Examples of Idiom with Sentences
What does ‘At the End of My Rope’ mean?
What is an idiom?
An idiom is a group of words that mean something different from what the actual words say. This means that what is said in an idiom is not exactly what is happening, but often describes another feeling or action. Idioms are like codes – we need to solve the puzzle to figure out what they really mean!
When discussing this idiom, act it out for students. Don’t be afraid to ham it up!
Literal Meaning – (what the words ACTUALLY mean)
- To students, say ‘Imagine I have a rope in my hands. It’s stretching up above me and I’m all of the way at the bottom.’ (bonus points if you have an actual piece of rope to hold onto).
- Look up like you’re looking at a long rope above you, then look down like you’re in the air. Pretend to hold the rope tighter like you’re high in the air and afraid of what’s below you. Say ‘Don’t look down! I’m at the end of my rope and there’s nothing down there! Help!’
Figurative Meaning – (What the INTENDED meaning is)
- Say to students, ‘Although this group of words may make you think of this picture, idioms are not always what they seem to be. When someone uses the idiom ‘at the end of my rope’, what do you think this means? What do you think the man in this picture is thinking or feeling?’ Students Think Pair Share their ideas.
- Reveal the figurative meaning of this idiom to students. ‘When you’re at the end of your rope, you’re out of patience and worn out. You may have no energy or strength left and are ready to give up. Sometimes people say ‘at the end of your tether’, but it means the same thing. When describing farm animals that were tied, or tethered, to a fence they would pull to the end of their rope to reach as far as they could. It would probably be frustrating and tire that cow or horse out! Can you think of a time when you were at the end of your rope? Now, let’s take a look at some idiom examples using this phrase.’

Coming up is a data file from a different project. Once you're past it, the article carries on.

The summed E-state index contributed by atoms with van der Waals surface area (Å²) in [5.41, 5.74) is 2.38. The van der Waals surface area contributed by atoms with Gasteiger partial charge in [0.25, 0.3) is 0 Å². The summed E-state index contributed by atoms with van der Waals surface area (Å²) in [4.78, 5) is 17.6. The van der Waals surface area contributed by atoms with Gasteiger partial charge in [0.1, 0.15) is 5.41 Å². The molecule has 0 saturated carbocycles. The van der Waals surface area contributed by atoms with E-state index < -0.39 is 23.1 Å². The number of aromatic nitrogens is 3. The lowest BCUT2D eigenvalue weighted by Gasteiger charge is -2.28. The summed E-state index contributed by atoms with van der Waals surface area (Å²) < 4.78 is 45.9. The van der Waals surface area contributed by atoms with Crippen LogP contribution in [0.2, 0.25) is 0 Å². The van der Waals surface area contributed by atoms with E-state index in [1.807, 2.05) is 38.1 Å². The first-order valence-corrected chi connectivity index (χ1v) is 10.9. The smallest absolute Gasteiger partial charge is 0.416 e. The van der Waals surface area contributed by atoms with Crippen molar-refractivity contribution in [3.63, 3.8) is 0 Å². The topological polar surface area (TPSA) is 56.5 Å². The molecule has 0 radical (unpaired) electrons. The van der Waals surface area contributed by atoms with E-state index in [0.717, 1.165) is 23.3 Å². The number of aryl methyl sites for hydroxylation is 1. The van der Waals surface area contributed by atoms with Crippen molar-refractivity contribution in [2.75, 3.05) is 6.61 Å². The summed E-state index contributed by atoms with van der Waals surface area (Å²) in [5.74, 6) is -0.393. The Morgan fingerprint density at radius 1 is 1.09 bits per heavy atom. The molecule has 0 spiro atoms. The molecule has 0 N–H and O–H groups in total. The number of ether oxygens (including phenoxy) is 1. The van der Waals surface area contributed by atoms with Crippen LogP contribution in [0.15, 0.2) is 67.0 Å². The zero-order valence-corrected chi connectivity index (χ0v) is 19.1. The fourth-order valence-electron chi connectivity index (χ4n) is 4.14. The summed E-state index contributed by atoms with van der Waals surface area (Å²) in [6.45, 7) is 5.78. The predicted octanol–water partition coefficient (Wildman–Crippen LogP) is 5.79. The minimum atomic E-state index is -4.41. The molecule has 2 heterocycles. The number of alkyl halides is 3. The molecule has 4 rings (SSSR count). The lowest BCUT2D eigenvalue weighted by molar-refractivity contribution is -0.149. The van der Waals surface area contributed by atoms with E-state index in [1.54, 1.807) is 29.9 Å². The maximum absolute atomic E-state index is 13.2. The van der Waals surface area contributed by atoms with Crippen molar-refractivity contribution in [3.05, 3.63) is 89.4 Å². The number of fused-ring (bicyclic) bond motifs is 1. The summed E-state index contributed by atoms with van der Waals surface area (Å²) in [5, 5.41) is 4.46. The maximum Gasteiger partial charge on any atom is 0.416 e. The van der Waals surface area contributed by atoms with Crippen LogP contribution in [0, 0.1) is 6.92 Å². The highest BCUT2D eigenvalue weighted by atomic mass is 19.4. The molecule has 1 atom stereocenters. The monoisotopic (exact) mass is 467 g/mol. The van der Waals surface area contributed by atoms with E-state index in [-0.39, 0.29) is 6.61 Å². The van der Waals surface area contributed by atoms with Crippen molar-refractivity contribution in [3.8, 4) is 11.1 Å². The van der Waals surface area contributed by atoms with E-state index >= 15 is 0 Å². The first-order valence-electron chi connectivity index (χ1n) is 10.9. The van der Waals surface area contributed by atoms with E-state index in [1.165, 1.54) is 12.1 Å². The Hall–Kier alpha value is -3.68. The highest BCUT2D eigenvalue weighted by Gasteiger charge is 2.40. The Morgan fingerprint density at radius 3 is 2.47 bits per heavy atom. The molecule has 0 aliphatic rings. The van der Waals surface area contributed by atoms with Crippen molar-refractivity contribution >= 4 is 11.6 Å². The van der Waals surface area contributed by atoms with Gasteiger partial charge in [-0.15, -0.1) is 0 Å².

Idioms with Sentences
– Display the dialogue models and have students act them out:
Example 1 –
Ajani: My brothers are driving me crazy! I’m at the end of my rope!
Dakota: Oh I know. I get it. Wait…what rope?
Ajani: It’s an idiom, Dakota. I can use it to describe how I just have no more patience to deal with them!
Example 2 –
Archie: I’ve been studying and practicing for our math test. It’s all I’ve been doing. I’m tired. It’s driving me crazy!
Zara: It sounds like you’re at the end of your rope.
Archie: I’m tired, worn out, and ready to give up. You could definitely say I’m at the end of my rope.
Students Experiment with the Idiom –
Have students play and experiment with their new idiom. You can have them do a ‘Think, Pair, Share’, ‘Think, Pair, Square’, and when they are feeling confident ask for victims… do a double take… I mean… volunteers to perform their skit for the class.